All around the world: experiencing school life in different countries


Irene Si, copy editor

Considering the vast majority of students have lived in the U.S. for their entire lives, it’s easy to be unaware of how student life differs from one country to the next. While we associate school with a yellow school bus, the dreaded SAT and ACT exams and hours of homework at night, teenagers in many other countries are unable to say the same. For example, teenagers in France may be accustomed to a two-hour lunch break, while some in Indonesia may canoe to school. 

Despite the countries’ historical differences, Egypt has an education system similar to America’s. Edward Paras, who attended an international private school there from fifth to seventh grade, believes the public school system is lacking in quality. 

“In theory, the Egyptian education system is pretty similar to our own,” Paras said. “But because of the poverty in the country and poor overall quality of the education system, most students don’t make it through all those years.” 

According to UNICEF Egypt, Egyptian public schools discourage student participation and use corporal punishment to dicipline students. One in five public school buildings has poor infrastructure and lack functional sanitation facilities. Because of the flaws in the public education system, many Egyptian parents turn to private institutions. 

“There are lots of private schools [and] boarding schools. Most average parents, if they have the money, will hire a tutor for their children,”  Paras said. “I feel like being there gave me more chances to expand my horizons and pursue more passions; I’m more free to do what I want.”

When comparing the two education systems,  sophomore Valliammai Ramathanan acknowledges both the benefits of Indian schooling and its drawbacks.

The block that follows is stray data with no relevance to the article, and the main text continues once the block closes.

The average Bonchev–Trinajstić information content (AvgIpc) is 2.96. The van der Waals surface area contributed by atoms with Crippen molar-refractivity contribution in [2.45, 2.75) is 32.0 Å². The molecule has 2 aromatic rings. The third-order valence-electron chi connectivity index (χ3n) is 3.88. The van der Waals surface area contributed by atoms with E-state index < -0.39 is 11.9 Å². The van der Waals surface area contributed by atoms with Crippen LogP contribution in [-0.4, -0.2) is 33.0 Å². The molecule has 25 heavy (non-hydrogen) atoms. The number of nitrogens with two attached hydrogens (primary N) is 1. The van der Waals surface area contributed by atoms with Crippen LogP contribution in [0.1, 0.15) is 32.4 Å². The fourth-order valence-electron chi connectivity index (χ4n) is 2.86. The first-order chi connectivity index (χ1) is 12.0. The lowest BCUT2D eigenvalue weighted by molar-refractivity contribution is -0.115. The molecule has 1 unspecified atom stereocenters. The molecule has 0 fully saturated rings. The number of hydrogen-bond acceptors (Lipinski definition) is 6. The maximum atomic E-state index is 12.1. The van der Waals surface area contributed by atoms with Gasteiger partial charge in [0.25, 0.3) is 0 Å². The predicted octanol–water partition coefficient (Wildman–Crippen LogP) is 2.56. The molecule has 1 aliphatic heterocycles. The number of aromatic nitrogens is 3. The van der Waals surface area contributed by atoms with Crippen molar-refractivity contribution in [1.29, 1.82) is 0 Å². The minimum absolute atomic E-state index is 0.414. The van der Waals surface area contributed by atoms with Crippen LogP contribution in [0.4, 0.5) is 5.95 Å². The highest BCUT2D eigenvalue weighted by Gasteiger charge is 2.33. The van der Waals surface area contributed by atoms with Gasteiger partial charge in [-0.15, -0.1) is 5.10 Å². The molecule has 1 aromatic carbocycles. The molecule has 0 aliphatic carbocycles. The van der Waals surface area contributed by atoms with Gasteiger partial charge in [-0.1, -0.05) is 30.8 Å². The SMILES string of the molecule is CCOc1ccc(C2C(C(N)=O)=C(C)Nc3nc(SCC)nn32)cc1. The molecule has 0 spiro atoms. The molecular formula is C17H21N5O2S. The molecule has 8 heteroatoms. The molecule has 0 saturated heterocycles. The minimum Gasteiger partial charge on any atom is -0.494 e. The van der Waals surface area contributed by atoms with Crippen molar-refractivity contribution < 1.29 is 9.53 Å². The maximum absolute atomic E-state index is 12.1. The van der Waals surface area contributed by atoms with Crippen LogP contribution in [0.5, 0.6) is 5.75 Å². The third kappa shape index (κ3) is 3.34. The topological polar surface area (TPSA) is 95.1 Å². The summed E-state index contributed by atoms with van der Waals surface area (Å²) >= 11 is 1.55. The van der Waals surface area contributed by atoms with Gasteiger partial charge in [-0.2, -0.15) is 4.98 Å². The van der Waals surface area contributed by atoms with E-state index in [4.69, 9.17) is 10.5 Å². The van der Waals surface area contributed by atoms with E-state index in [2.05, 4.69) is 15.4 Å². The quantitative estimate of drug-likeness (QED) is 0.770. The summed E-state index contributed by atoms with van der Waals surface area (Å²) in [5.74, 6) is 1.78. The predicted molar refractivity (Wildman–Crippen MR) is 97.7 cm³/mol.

“In India, I like the fact that you have the same teacher for a couple of years because you get to know them more,” Ramathanan said. “But I wish they had opportunities to take electives and had more sports teams starting from early on.”

In general, Ramathanan still prefers the U.S. education system, but values having a single classroom throughout the year. 

“I wish we had a classroom and the teachers switched rooms because it’s a lot easier to make long-term friends since you are with them constantly,” Ramathanan said. 

Many countries follow a tracking system, where students are separated based on academic capabilities and achievement. The U.S. is not one of these countries, but Turkey is, which brings even more stress and pressure upon their students.  

“Instead of going to a high school close to home, we actually took entrance exams for high school,” senior Irem Sen said. “There are regular schools that prepare you for every major, schools which are more science-oriented and then there are high schools that prepare people to just directly get a job instead of going to college.”

Turkish students also enjoy the freedom of spending their breaks between classes outside. 

“One of the best things about going to high school in Turkey was being able to go out to the garden, since we don’t travel around the school for our next class, so we have those ten-minute breaks to ourselves,” Sen said. 

Nevertheless, Sen appreciates how well education in the U.S. prepares students for their future. 

“Here, the education is preparing you much more for careers and the future instead of just testing you and making you feel miserable,” Sen said. “I feel like students who attend school here succeed a lot because they are given a lot more opportunities.”